Part 1: What is Creativity?
I squinted to see through the dust. The smell of burnt plastic had become a comfort, familiar and warm. Various design possibilities inundated my mind from a thousand places. The loud high-pitched Dremel reminded me of the dentist. I cringed. I carved cautiously, for every little detail counted: carefully calculated, deliberately carved, and meticulously sanded. The smell and sound combined into a nauseating experience that was somehow enjoyable. Inevitable mistakes only added to the excitement. What could I do to fix this groove? I wondered. Could I use it in another way? My mind constantly pulled from pictures I had seen, sketches I had made, and countless designs I had accumulated. Continuously tweaking, carving, and sanding. After many hours, still warm in my hand but polished smooth, the masterpiece was finished. With the appearance of polished ivory, my 12-year-old self gently rolled the small hand carved ring between his fingers. It was simple but elegant. I looked at it intently, satisfaction melting off the corners of my smile.
It was Made out of recycled PVC Pipe (classy huh) shaped into a simple rounded thin band with a heart carved onto one side. The heart was large but hollow, yet I’m not sure why. Maybe it was originally an accident tweaked into the design—but most likely it was something I had seen done before. So really, I totally stole the idea. It was, however, my first of many rings made with a Dremmel tool and some sand paper. Almost immediately after sanding the last curve, ideas began to flood my mind for the next project.
From a very young age, I found joy in creating, but I realized early on that creating from nothing wasn’t very effective. I began to develop the habit of finding inspiration from connecting what I saw and experienced into what I did. Ultimately, I developed the habit of what I call synthesis, but what most people call creativity.
As teachers, much of our professional development consists of drowning in talk of 21st century skills, especially the importance of cultivating creativity in the classroom. Despite the importance of these skills, however, the more I coach and consult with other teachers, the more I realize that so few teachers even understand what creativity is—let alone how to teach it.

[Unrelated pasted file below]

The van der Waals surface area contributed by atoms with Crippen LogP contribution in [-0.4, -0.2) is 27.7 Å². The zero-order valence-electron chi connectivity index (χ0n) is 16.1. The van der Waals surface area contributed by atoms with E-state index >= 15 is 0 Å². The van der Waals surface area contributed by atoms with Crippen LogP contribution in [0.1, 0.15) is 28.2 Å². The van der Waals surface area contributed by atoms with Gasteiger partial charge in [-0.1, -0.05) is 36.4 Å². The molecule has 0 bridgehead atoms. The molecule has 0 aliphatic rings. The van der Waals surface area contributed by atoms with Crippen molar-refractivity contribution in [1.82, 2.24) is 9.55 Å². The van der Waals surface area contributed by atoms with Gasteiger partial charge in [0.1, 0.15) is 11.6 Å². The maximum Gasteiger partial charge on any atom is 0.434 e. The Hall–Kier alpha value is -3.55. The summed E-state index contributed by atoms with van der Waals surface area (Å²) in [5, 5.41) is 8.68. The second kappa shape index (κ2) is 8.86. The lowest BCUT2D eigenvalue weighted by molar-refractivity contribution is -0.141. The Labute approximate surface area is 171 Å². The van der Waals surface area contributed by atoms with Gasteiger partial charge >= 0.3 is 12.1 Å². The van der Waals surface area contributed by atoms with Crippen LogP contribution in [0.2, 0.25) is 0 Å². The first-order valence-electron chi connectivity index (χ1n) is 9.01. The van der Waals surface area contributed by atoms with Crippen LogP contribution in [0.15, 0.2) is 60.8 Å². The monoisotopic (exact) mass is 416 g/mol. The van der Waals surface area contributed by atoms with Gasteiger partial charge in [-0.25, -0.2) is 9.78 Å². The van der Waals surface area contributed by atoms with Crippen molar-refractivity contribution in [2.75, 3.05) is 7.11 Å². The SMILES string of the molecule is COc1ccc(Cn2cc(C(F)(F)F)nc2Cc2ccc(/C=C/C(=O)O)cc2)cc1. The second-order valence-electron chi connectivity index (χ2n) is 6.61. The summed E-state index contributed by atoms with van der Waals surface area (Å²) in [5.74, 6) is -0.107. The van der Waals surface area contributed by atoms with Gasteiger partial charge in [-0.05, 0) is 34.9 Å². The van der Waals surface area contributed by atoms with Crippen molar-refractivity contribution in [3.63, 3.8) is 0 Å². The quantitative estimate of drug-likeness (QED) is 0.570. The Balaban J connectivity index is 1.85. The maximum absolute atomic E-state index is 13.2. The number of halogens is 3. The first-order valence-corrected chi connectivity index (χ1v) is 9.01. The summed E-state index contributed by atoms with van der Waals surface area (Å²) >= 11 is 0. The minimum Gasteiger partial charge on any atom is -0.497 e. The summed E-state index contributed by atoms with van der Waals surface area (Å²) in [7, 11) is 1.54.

What is creativity?
So, let’s first start out by defining it more clearly. I recently encountered this definition from a journalist by the name of Shane Snow on Quora.com responding to the question, “What Habits Make a Person More Creative?” Snow simply answers that,
“Creativity is about connecting things that haven't been connected before. You can't connect things that you don't have in your brain, so I think one of the most important creative habits is to take in a lot of content—and a wide variety at that.”
In other words, there are two crucial components in teaching creativity.
Allow me to explain by using another term in place of creativity: synthesis. Frankly, I think this word is more indicative of what actually happens when we recognize someone as being creative. Essentially, synthesis is the concept of making associations between a variety of ideas and experiences and drawing from them, and often combining pieces, to form something new.
The point here is that original ideas don’t come out of thin air, but from building upon a foundation and combining pieces of ideas, thoughts, experiences, conversations, etc. I absolutely love This PBS video (5:51) on the topic entitled "How To Be Creative." It further elaborates on this concept that “there isn’t any creating without being influenced by other work, by other people.” The filmmaker, Kirby Ferguson, explains that creative individuals work by copying (I prefer to use the term imitate as copying carries a stigma of plagiarism in schools), combining, and transforming on previously accomplished work or experiences. Essentially, “innovating on top of a platform that already exists.” And so, creative individuals absorb and gather ideas from everywhere (television, billboards, conversations, dreams, etc.) to allow for later use.
Matt Strock is a passionate teacher, instructional coach, learning & development consultant, speaker, writer, life-long learner, maker, change maker, and innovator.
The pilcrow or paragraph symbol was originally used to signify "the beginning of a train of thought." The Pilcrow Times began in my classroom with texts specifically chosen to kindle thoughts and ideas that most students wouldn't normally consider.